Over 8M Virginian patient records held to ransom Wikileaks
On Thursday, April 30, the secure site for the Virginia Perscription Monitoring Program (PMP) was replaced with a $US10M ransom demand: “I have your shit! In *my* possession, right now, are 8,257,378 patient records and a total of 35,548,087 prescriptions. Also, I made an encrypted backup and deleted the original. Unfortunately for Virginia, their backups seem to have gone missing, too. Uhoh For $10 million, I will gladly send along the password.” The site, https://www.pmp.dhp.virginia.gov/pmpwebcenter/login.aspx appears to have been entirely disabled and is presently unavailable. The linked file provides the full ransom message. The PMP is used by pharmacists and others to discover perscription drug abuse The PMP declined to comment, although when contacted, appeared to be aware of the issue, instantly referring enquiries to the director of the DHP, who is presently unavailable.
Facebook shuts down KKK group CNet News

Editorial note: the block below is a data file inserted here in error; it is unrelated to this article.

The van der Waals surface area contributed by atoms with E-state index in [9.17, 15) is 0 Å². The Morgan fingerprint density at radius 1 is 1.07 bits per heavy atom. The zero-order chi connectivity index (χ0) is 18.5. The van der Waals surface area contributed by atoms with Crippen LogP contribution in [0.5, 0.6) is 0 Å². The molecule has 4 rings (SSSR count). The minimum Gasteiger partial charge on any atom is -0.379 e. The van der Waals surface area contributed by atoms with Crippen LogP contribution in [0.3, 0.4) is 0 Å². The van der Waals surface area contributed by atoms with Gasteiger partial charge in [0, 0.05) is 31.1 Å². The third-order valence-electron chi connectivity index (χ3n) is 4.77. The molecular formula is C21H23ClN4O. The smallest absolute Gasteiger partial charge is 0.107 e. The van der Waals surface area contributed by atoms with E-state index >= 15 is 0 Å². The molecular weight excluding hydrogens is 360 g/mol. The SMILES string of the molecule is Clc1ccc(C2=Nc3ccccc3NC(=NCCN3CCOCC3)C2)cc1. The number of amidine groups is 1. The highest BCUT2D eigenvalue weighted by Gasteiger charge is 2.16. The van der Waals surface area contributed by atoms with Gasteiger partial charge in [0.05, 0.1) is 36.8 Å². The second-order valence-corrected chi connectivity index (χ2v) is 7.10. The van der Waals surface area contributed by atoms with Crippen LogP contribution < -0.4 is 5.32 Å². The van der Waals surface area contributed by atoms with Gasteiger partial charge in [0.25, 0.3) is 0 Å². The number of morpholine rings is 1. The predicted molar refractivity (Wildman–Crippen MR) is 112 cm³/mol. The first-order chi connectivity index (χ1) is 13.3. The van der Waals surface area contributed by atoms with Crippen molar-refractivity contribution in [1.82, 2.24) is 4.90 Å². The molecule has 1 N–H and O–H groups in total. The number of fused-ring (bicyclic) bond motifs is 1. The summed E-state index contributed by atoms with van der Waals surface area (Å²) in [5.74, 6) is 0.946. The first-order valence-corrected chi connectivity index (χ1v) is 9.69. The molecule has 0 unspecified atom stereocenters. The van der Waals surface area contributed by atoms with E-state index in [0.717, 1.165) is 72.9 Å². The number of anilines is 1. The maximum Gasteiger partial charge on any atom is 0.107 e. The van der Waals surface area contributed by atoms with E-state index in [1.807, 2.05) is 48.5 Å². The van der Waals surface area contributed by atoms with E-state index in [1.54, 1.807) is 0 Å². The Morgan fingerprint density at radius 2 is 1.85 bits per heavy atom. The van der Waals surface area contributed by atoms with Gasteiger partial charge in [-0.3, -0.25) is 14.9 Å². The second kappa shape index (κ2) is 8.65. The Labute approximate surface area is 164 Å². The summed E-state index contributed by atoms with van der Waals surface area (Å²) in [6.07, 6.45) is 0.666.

The Isle of Man is, perhaps, one of the lesser-known parts of the world.Perched in the Irish Sea, slightly to the left of some of the more miserable parts of England, it is most famous for a motorcycle race in which someone always seems to get killed.Now the Isle, whose strange three-legged flag looks like something the Masons might appreciate, is famous for something more: a Ku Klux Klan Facebook group.It seems some wise and sensitive people decided to get together and “Keep the Isle of Man white and free from foreigners.” They dubbed themselves the “Isle of Man KKK.”95 deep-thinking humans from the island’s population of some 76,000 signed up for this group. One described the group’s goal as wanting to “clense (sic) the Isle of Man”. The members left charming messages such as “Damn blacks and indians (sic), coming over here taking our jobs – who the **** do they think they are?”